written by Jeff Koke | 3 Comments

This solo took way, way longer than I thought it would to complete. There are two main reasons for this. First, I didn’t play guitar for a month, mainly due to my Mom’s passing, funeral and interment ceremonies which took a lot of my time and emotional energy. I also got very busy at work during the same time, so I was doubly pressed for time.

Second, the solo is a lot harder than it looks. Getting all the pinch harmonics in the right places is a nightmare — I ended up doing pretty well with it, but it’s by no means an exact duplicate.

It’s a really fun solo to play, however, and one of my favorites so far. I hope you like it. Let me know in the comments.

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March 24th
2011
written by Jeff Koke | 0 Comments

Well, after about a month and a half away from my guitar, I finally have started daily practicing again. It feels good, except that I had let my callouses go away and I now have large painful blisters on my first three fingers. I’m getting really close on this solo, but I’m not quite there yet. I think another few days to a week and I’ll be there.

This was recorded on my iPhone using the front camera, so the quality is not as good as my usual posts, but I just wanted to get something quick and dirty out so my blog didn’t get too stale. Let me know what you think.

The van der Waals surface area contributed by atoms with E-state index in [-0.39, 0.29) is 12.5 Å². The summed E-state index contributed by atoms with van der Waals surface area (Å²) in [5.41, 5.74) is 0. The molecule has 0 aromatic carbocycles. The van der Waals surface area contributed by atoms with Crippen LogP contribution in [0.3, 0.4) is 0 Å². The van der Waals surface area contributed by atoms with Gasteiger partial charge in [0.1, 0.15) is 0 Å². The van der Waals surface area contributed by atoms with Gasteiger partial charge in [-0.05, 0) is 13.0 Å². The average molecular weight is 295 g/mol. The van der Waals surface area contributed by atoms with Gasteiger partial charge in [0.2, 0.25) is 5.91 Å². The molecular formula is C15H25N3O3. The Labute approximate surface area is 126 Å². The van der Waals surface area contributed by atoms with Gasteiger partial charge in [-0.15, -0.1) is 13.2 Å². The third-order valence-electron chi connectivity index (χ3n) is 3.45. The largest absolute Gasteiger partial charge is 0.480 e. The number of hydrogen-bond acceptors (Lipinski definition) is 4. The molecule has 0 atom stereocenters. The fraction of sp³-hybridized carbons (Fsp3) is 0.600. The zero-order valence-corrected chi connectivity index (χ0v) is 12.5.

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January 30th
2011
written by Jeff Koke | 0 Comments

In the early ’80s, much of the music that I consumed came through the television. MTV was a revelation and a revolution, and me and my friends could not get enough of it. We all lamented their long, slow slide from a music video channel, to something else, something less, something unworthy of their initials.

I think no other video defines that era for me than Bon Jovi’s stylistic, black & white, band-on-the-road video for Wanted Dead or Alive. The incredible irony of the video is that the song lamented the trials and loneliness of life on the road for a megaband, while at the same time made me as a teenage boy yearn for that lifestyle. As an adult, I think of how incredibly whiny the sentiment is — poor Bon Jovi and his international success. How hard that must have been.

But as a kid, I accepted it without cynicism. Yeah, it’s hard and lonely on the road, but it’s worth it to see a million faces and rock them all.

If Jon Bon Jovi is the driving force behind the song, then Ritchie Sambora is the linchpin that holds it all together. His ethereal and melodic 12-string riffs give the song its backbone, and his unexpected and raunchy solo that acts as the turning point to the song. Finally, he’s the voice behind the unforgettable one-word backing vocal, the soulful “Waaaan-ted!” that no one can resist singing along with.

In the video and on tour, Ritchie plays this iconic dual-neck Ovation. His solo is filled with what are known as “pinch harmonics” or “squealies” — they give the solo it’s hard edge and reckless feel, and they are not easy to create. The technique involves hitting the string with your thumb at the same time as the pick, causing a harmonic tone. I admit that I’m not very good or consistent at it, and that’s the one thing that might cause this solo to take longer than usual. We’ll see if I can get better quickly.

Resources:

Whole song: http://www.youtube.com/watch?v=Oot0GtjQuxQ

Backing Track: http://www.guitarbackingtrack.com/play/bon_jovi/wanted_dead_or_alive_(2).htm

Lesson 1: http://www.youtube.com/watch?v=cjTDfXqJOH0

Lesson 2, part 1: http://www.youtube.com/watch?v=8FaJMzuGU18